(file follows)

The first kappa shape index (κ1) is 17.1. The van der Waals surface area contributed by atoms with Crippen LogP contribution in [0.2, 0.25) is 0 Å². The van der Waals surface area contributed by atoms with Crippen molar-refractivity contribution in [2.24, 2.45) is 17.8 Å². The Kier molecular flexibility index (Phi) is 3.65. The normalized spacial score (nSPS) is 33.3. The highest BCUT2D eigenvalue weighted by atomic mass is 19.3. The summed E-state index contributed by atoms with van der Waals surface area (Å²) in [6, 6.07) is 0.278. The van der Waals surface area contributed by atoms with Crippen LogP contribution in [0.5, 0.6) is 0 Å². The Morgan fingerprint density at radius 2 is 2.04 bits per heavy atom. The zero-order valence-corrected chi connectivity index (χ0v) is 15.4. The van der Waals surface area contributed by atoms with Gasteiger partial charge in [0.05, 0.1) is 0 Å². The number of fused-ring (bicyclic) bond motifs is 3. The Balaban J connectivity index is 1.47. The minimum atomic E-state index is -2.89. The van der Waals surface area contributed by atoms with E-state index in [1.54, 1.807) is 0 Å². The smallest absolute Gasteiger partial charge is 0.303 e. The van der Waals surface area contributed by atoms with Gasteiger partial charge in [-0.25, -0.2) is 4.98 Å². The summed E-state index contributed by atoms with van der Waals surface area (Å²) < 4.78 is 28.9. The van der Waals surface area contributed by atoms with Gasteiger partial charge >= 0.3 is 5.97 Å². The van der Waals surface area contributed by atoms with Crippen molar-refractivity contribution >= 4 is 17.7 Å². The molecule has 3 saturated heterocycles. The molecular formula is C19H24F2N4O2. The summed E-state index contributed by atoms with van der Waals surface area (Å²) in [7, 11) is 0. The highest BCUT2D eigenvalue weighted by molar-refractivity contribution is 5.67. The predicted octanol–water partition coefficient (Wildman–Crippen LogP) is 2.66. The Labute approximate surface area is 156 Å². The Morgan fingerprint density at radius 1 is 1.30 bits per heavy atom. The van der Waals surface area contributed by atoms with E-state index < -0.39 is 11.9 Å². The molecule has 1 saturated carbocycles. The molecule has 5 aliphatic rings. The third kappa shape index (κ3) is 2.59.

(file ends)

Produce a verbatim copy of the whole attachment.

The first kappa shape index (κ1) is 17.1. The van der Waals surface area contributed by atoms with Crippen LogP contribution in [0.2, 0.25) is 0 Å². The van der Waals surface area contributed by atoms with Crippen molar-refractivity contribution in [2.24, 2.45) is 17.8 Å². The Kier molecular flexibility index (Phi) is 3.65. The normalized spacial score (nSPS) is 33.3. The highest BCUT2D eigenvalue weighted by atomic mass is 19.3. The summed E-state index contributed by atoms with van der Waals surface area (Å²) in [6, 6.07) is 0.278. The van der Waals surface area contributed by atoms with Crippen LogP contribution in [0.5, 0.6) is 0 Å². The Morgan fingerprint density at radius 2 is 2.04 bits per heavy atom. The zero-order valence-corrected chi connectivity index (χ0v) is 15.4. The van der Waals surface area contributed by atoms with Gasteiger partial charge in [0.05, 0.1) is 0 Å². The number of fused-ring (bicyclic) bond motifs is 3. The Balaban J connectivity index is 1.47. The minimum atomic E-state index is -2.89. The van der Waals surface area contributed by atoms with E-state index in [1.54, 1.807) is 0 Å². The smallest absolute Gasteiger partial charge is 0.303 e. The van der Waals surface area contributed by atoms with Gasteiger partial charge in [-0.25, -0.2) is 4.98 Å². The summed E-state index contributed by atoms with van der Waals surface area (Å²) < 4.78 is 28.9. The van der Waals surface area contributed by atoms with Gasteiger partial charge >= 0.3 is 5.97 Å². The van der Waals surface area contributed by atoms with Crippen molar-refractivity contribution >= 4 is 17.7 Å². The molecule has 3 saturated heterocycles. The molecular formula is C19H24F2N4O2. The summed E-state index contributed by atoms with van der Waals surface area (Å²) in [7, 11) is 0. The highest BCUT2D eigenvalue weighted by molar-refractivity contribution is 5.67. The predicted octanol–water partition coefficient (Wildman–Crippen LogP) is 2.66. The Labute approximate surface area is 156 Å². The Morgan fingerprint density at radius 1 is 1.30 bits per heavy atom. The van der Waals surface area contributed by atoms with E-state index < -0.39 is 11.9 Å². The molecule has 1 saturated carbocycles. The molecule has 5 aliphatic rings. The third kappa shape index (κ3) is 2.59.